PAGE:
Election '08: Nevada's Turn of the Wheel
BY MARC COOPER
Some quick hits from the Bistro Buffet at the Palms Hotel in Las Vegas:
-- Never before I have ever seen so many people wearing political trappings at the gaming tables. More than 95% is Obama-Biden.
-- Both Michelle Obama and John McCain are buzzing through opposite ends of town. Sarah Palin is going to be up in Reno but that's too close to Alaska for my tastes.
UCLA Men's Soccer v Oregon State & UCLA Women's Soccer v Stanford
TicketsThu., Oct. 26, 4:30pm
CSUN Womens Soccer
TicketsThu., Oct. 26, 7:00pm
Los Angeles Lakers vs. Toronto Raptors
TicketsFri., Oct. 27, 7:30pm
UCLA Women's Soccer v California & UCLA Men's Soccer v Washington
TicketsSun., Oct. 29, 1:00pm
South Bay Lakers vs. Northern Arizona Suns
TicketsSun., Oct. 29, 7:00pm
-- Great piece in Sunday's always awesome Las Vegas Sun. The Democratic upsurge underway here in Nevada could redraw the state's political complexion an finally loosen the stranglehold exercised by the gambling industry. That is if the "gaming interests" don't financially collapse anyway before Xmas. This was a hollow Halloween for the mega-resorts. Room occupancy and gaming revenues continue to slump like, well, we're in the middle of a recession or something.
Check out The Sun piece. Here's an excerpt:
All the political and economic power rests on the Strip and with its paid political operatives and lobbyists.
For the most part, with the exception of some labor unions and a smattering of small do-gooder groups, the rest of the state mostly gawks like spectators at the governing process — and if your kid’s school isn’t good or you’re afraid to go to the local hospital because it’s substandard, well, what are you gonna do?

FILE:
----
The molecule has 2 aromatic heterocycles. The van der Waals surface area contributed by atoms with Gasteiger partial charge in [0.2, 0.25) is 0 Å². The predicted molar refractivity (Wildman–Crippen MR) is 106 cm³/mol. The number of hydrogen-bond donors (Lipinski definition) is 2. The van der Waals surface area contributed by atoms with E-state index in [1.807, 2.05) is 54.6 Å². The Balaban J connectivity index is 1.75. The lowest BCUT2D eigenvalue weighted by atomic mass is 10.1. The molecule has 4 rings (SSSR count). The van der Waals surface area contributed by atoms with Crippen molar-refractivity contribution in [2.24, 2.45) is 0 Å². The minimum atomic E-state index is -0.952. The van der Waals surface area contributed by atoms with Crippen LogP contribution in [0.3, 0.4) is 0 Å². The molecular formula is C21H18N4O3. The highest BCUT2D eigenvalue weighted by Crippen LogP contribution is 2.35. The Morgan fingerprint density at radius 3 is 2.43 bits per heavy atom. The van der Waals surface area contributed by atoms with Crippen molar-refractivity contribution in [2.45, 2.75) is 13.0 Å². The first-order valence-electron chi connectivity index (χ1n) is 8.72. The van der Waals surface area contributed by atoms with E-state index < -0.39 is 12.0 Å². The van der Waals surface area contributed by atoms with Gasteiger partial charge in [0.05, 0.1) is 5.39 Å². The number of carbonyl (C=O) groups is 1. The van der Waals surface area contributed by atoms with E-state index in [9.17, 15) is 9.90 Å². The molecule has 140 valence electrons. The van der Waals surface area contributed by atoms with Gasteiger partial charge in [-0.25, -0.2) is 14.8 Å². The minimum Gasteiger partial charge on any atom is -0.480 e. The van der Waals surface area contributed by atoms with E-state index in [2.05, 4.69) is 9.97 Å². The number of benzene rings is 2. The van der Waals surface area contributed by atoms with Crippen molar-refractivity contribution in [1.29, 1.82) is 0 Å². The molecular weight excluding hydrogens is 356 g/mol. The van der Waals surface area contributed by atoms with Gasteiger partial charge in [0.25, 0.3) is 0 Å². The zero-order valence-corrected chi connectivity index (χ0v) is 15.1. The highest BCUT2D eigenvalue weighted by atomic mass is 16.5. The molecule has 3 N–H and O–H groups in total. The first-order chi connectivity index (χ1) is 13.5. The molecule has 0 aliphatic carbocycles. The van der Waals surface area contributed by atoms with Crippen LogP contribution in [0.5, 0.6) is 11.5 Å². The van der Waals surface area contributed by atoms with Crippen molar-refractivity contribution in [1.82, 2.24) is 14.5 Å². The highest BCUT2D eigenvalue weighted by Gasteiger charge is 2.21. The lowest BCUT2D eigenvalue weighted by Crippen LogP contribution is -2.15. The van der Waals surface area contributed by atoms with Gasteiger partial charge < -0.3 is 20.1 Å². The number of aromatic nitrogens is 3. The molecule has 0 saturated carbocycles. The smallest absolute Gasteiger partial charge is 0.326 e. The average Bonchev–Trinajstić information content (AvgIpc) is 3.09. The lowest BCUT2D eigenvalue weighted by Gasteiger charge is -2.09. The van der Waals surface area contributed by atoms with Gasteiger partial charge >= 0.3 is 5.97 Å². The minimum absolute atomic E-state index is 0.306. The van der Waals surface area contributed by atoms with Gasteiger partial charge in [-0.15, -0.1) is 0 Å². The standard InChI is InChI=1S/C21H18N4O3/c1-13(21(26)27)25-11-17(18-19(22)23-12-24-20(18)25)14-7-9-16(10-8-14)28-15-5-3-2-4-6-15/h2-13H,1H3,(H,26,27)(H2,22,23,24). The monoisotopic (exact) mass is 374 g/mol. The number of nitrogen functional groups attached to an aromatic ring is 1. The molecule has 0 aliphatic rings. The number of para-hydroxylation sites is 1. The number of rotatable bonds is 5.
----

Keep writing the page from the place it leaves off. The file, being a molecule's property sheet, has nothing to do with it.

Nevada has long ranked in the bottom 10 of states in voter participation, let alone civic activism.
But that appears to be changing, quickly. The Silver State’s central role in this presidential election could fundamentally reshape the ways in which Nevadans view their community and what they can do to change it, say local activists, Nevada historians and political scientists.
Here’s why: The long campaign leading to the January presidential caucus culminated with a surprising turnout of more than 100,000 Democrats, which was followed by a general election campaign that has moved thousands of Democrats to volunteer for the presidential campaign of Sen. Barack Obama.
The result: The state is for the first time home to thousands of energetic liberal activists well trained in sophisticated techniques of political and community organizing.
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